access to such a network, try it out--you'll be astonished at the amount of information!)
I will pass on only the observation that the Russian reports about Tuva are rather gloomy.
However, BBC Moscow correspondent Tim Whewell wrote: "I think Tuva must be the
most extraordinary--and friendly--place I have visited in three years of travelling around
the former Soviet Union, and I am determined to return there as soon as possible. . .
More Visitors to Tuva
A second delegation visited Tuva in August, and presented President Bicheldei a large
glass cup, created by Seattle artist Richard Samuel, bearing various pictures and words
relating to Tuva and Richard Feynman. The group also video-recorded President Bicheldei's
New Year's greetings, in the hope that they will be broadcast to the world when . . .
Tuvans Will Ride In Tournament of Roses Parade
Yes, it's official! Three throat-singing Tuvan cowboys, along with our own Kyzyl
correspondent, Rada Chakar, will ride horses down Colorado Boulevard in Pasadena,
California, on New Year's Day, and will give several performances in Pasadena and
elsewhere. There will be a New Year's Eve breakfast at 9 am for all FoTs at the ranch
of Jirayr Zorthian to celebrate the New Year when it arrives in Tuva (10 am in
California). RSVP at (213) 221-8882 by December 25. (Directions: go all the way to the
top of Fair Oaks Avenue in Altadena; park before the road narrows to one lane, and walk
the rest of the way. Bring $10 to cover the cost of the breakfast.)
Most accommodations around Pasadena have been booked for months, so I appeal to all
Southern California FoTs to think about hosting one or more FoTs from out of town from
December 30 thru January 4, so they can see the Parade. If you're interested, please call
(213) 221-8882 and leave a message that includes: 1) your name; 2) your telephone number;
3) How many beds you have for guests; and 4) any other pertinent details.
Prospective hosts: please call before November 30. Prospective guests: please call
after December 1.
For parade seats, call Sharp Seating, at (818) 795-4171. Tickets cost about $30. Make
sure you sit on the south side of the street--the sun will be at your back. Better yet,
bring a step stool or a small step ladder and watch the parade for free!
Tuvans in Concert
There probably will not be time to issue another edition of the Friends of Tuva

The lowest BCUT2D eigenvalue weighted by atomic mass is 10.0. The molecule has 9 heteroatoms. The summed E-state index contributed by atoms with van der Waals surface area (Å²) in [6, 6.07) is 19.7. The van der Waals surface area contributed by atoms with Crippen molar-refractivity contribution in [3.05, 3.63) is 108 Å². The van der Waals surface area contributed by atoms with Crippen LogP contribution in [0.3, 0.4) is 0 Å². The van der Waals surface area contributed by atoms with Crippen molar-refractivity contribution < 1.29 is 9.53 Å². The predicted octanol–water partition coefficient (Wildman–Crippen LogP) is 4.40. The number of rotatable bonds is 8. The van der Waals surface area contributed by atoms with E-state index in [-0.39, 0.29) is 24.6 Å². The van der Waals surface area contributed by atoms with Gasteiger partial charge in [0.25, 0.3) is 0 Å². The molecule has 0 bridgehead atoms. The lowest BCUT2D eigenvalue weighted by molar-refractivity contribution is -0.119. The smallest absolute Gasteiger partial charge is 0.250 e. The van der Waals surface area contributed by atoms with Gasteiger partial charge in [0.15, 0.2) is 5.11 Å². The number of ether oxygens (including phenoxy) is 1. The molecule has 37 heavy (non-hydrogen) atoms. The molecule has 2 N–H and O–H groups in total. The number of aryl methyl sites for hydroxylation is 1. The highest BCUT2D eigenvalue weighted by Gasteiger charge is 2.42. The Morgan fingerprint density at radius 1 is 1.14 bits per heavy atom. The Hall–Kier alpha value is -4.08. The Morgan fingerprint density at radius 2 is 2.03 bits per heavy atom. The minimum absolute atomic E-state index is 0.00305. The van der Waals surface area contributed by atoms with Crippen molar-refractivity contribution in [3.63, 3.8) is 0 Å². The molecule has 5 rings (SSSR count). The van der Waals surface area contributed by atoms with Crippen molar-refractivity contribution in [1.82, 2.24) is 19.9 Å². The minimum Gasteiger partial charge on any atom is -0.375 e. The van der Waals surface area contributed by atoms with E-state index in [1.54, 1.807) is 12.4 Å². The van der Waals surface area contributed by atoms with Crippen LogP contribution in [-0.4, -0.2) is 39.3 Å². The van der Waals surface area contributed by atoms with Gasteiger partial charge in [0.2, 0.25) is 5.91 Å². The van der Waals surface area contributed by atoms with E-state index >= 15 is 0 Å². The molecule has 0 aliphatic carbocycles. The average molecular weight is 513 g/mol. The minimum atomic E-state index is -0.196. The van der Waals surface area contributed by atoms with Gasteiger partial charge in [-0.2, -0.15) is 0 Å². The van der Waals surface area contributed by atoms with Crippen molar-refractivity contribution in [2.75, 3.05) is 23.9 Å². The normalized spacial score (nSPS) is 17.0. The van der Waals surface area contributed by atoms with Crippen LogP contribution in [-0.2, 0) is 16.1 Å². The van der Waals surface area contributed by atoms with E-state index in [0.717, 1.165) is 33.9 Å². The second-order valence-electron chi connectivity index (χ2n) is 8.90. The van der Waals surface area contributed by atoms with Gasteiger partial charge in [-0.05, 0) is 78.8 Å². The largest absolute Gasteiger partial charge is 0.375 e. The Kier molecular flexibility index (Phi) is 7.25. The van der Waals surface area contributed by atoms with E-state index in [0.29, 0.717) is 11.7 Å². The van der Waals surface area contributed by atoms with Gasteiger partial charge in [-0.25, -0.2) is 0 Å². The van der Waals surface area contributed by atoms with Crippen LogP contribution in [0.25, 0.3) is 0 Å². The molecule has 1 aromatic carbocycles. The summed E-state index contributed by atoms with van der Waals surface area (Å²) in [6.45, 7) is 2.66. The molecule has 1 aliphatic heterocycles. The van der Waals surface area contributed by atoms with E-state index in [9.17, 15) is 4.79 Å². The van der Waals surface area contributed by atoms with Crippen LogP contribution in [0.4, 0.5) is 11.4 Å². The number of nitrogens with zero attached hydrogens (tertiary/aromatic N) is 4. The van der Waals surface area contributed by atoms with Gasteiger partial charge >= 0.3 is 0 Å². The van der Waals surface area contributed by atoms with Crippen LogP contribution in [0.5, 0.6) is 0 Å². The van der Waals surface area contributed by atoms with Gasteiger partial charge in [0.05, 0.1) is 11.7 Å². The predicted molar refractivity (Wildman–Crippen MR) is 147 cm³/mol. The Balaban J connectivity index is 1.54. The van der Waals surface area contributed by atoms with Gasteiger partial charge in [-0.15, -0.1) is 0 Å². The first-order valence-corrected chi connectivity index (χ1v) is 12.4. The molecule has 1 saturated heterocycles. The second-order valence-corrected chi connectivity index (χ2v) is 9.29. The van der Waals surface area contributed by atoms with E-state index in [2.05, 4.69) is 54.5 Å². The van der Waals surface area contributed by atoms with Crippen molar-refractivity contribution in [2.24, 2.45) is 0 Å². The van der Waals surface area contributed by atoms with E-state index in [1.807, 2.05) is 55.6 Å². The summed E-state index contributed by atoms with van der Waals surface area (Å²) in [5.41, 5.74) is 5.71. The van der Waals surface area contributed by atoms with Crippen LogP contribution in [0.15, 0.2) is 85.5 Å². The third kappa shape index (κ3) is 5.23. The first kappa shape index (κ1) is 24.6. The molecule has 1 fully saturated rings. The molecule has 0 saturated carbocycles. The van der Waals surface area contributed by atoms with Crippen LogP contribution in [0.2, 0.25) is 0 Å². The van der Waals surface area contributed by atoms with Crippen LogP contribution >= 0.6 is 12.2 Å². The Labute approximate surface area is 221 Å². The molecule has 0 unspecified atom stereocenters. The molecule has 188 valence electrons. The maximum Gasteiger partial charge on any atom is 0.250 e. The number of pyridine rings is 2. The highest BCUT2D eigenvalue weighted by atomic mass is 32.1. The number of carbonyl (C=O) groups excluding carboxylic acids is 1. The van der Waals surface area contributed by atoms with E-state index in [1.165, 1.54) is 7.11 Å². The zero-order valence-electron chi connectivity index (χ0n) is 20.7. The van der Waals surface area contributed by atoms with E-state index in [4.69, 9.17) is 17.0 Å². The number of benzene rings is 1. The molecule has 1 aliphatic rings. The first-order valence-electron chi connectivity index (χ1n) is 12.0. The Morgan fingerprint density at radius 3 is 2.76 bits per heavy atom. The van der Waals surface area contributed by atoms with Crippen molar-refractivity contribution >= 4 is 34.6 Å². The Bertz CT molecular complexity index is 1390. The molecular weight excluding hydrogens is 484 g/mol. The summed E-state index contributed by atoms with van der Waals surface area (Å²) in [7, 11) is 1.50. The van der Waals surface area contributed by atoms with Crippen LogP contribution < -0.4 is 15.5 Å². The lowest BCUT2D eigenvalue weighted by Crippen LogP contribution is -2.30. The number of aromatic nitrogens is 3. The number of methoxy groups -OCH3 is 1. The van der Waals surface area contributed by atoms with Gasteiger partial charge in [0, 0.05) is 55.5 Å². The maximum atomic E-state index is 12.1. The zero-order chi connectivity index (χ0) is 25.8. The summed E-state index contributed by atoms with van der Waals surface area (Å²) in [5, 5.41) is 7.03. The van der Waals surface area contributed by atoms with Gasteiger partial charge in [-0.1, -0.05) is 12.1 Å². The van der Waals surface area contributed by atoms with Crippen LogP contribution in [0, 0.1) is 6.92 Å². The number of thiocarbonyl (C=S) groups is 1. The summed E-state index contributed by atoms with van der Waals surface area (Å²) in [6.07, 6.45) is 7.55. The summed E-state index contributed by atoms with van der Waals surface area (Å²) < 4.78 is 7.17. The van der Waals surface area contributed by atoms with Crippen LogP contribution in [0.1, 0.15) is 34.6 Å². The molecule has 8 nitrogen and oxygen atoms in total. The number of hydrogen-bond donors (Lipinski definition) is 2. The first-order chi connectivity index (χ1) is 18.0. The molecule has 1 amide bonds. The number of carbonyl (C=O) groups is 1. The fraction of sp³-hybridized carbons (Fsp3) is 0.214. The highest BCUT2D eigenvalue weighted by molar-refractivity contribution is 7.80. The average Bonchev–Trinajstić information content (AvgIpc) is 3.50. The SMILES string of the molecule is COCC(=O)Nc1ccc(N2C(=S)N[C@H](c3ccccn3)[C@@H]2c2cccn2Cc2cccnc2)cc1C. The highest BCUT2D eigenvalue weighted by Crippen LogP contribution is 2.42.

newsletter before the Tuvans arrive, so here is a tentative schedule of their
December 27, Los Angeles: Santa Anita Race Track, Arcadia. Between afternoon races.
January 1, Pasadena: Tournament of Roses Parade, Colorado Blvd. 8am - 12 noon.
January 2-4, Pasadena: in front of Beckman Auditorium at Caltech. Enter from Del Mar &
Mar Vista Streets. All afternoon, and Monday evening. (818) 356-6163.
January 6, UCSB. (805) 893-8411.
January 8, UCLA. (310) 206-1096.
January 9, Los Angeles: To be arranged. (213) 221-8882.
January 10, Santa Ana: Bowers Museum, Santa Ana. (714) 567-3679.
January 12-14, Seattle: University of Washington. (206) 543-9681.
January 16, New York City: Washington Square Church, 135 W. 4th St. (in Greenwich Village)
at 8pm. Tickets $12. (212) 545-7536.
January 17, New York City: Uris Auditorium, Met. Museum of Art, 5th Ave. & 81st St.,
at 2:30 pm. Tickets $10; $7 students & seniors. Info: (212) 545-7536.
January 18-20: MIT. (617) 253-0621.
January 21: Middletown CT. Wesleyan Univ. Music Dept. (203) 347-9411 x. 2335.
January 22: Saratoga Springs NY. Skidmore College, (518) 587-6103.
January 23: Concert at Paine Hall, Harvard Univ., Cambridge MA. (617) 876-4275.
January 27-28: Dartmouth College, Hanover, New Hampshire. (603) 646-1393.
January 30: San Francisco. (800) 777-8183.
February 2: Monterey Institute for International Studies. (408) 647-4154.
February 3: UC Santa Cruz. (408) 459-2857.
For those interested in meeting other U.K. FoTs, please contact: Peter Wraith, 24
Ancaster Road, Backenham, Kent BR3 4DY.
Feynman Biography Published
The long-awaited biography of Richard Feynman, by Chaos author James Gleick, has
been published by Pantheon Books. In the words of John Gribbin in the Sunday Times
of London (October 18), "Gleick's thorough and meticulously re-searched book manages
to be both essential reading and, ultimately, a disappointment.
"The disappointment lies in its lack of passion. The one thing that is clear above
all else in Feynman's character, from his own work and from conversations with friends who
knew him, is passion. . . ."
Many fans of Richard Feynman have asked whether the programs about Richard Feynman seen
on NOVA are available on home video. After years of appealing to the BBC, I finally
received official word: "Although appreciating your interest in this series, it was
felt that the programmes' specialist nature rather limited their appeal for Home
Video." Case closed.
However, I have found a source--the Association for Cultural Evolution--where the videos can be rented by mail (USA only, for the moment).
You Helped Make It Happen!
Watch the Tournament of Roses on New Year's Day. About one-third of the way into the
parade, the Tuvans will appear. You can then proudly proclaim to everyone within earshot
(even if it's just yourself): "I helped bring the Tuvans to Pasadena!"
And we can all proclaim, "Feynman lives!" For it was his fateful question,
innocently yet mischievously asked more than fifteen years ago by our hero, that began the